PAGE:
9 9 Putting Transition Planning into Operation  The transition plan identifies the student’s life goals and the means of achieving them. It should also include his/her strengths and challenges, interests, leisure activities, etc.  The process of transitioning to independence must be laid out in a transition plan that is part of the student’s IEP and of the Individualized Service Plan (PSI), if applicable.

10 10 Key Players in the Intervention Plan  The student, the school principal or his/her representative, the teacher, stakeholders from the health and social services and/or employment sectors involved with the student’s case AND the parents Other possible key players:  other school personnel involved with the student;  personnel from rehabilitation centres and the CSSS;  stakeholders from the employment network;  community partners.

11 11 Responsibilities  The role of the school:  Put the transition plan in place and begin the transition process;  Identify students who would benefit from a transition plan;  Establish and maintain contact with parents and organizations involved in the transition plan;  Work in cooperation with the student and all other partners to set and attain the goals specified in the transition plan.

12 12 Responsibilities  Partner institutions or organizations must:  participate in transition plan meetings when directly involved with the student and share relevant information as required;  share in establishing the goals defined in the transition plan, and to that end, assist in attaining goals by making their services available.

13 13 The Process 1. Introduce the overall process of transition planning to the student and his/her parents; 2. Support the student in identifying his/her life goals; 3. Draw up an individualized transition plan with the student; 4. Implement the transition plan; 5. Revise and follow up on the transition plan; 6. Refer the student to new partners or services and share relevant information as needed.

14 14 Conditions for Success  The student must always be at the heart of the process;  The student and his/her parents must be active participants in the process;  Goals must be set according to the student’s life goals, and not only as a result of the services available;  Innovative practices and approaches should be considered;  Cooperation between partners from the various networks involved is essential.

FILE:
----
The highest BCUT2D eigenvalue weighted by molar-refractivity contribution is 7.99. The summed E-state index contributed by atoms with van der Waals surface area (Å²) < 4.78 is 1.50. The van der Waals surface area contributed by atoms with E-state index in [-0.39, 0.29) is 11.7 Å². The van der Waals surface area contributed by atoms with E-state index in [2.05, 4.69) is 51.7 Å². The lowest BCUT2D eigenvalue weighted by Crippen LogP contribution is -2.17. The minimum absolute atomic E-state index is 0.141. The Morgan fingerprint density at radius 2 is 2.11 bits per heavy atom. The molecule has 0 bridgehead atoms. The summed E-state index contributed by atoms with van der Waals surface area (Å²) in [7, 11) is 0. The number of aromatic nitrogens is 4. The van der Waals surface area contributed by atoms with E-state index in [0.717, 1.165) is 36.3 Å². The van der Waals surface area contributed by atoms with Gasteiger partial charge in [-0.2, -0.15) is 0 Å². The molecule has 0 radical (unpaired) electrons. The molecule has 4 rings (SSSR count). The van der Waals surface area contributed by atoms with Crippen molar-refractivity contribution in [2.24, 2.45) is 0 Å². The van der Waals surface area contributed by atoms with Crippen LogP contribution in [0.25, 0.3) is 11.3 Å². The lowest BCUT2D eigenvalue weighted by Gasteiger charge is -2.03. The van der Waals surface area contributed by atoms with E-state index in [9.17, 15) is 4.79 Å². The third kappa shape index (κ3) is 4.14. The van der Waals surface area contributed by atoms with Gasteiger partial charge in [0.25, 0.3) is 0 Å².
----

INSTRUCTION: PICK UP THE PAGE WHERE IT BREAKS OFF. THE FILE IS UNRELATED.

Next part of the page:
15 15 A Glance Toward the Future  Thanks to the efforts and cooperation of numerous partners, these young people are equipped to embark on the challenge of achieving their life goals.  Students and their parents are reassured when facing the future and feel supported in the process of transitioning from school to independent living.

16 16 Members of the Comité régional TÉVA/Engagement jeunesse 2012-2013 EDUCATIONHEALTH & SOCIAL SERVICES Commission scolaire Marguerite-Bourgeoys Commission scolaire de Montréal Commission scolaire de la Pointe-de-l’Île Direction régionale de Montréal du Ministère de l’Éducation, du Loisir et du Sport English Montreal School Board Lester B. Pearson School Board Regroupement des écoles privées en adaptation scolaire Agence de la santé et des services sociaux de Montréal Centre de réadaptation Lucie-Bruneau Centre de réadaptation Marie-Enfant CRDITED de Montréal CSSS de la Pointe-de-l’Île Office des personnes handicapées du Québec EMPLOYMENTCOMMUNITY ORGANIZATIONS Action main-d’œuvre inc. Direction régionale d’Emploi-Québec de l’Île- de-Montréal SPHERE-Québec (Support à la personne handicapée en route vers l’emploi au Québec) AlterGo Comité régional des associations en déficience intellectuelle (CRADI) Regroupement des organismes de promotion du Montréal métropolitain (ROPMM) Réseau alternatif et communautaire des organismes en santé mentale de l’île de Montréal (RACOR) MUNICIPAL RECREATION SERVICESOTHERS Ville de MontréalEngagement jeunesse Montréal

17 17 Thank you for your attention!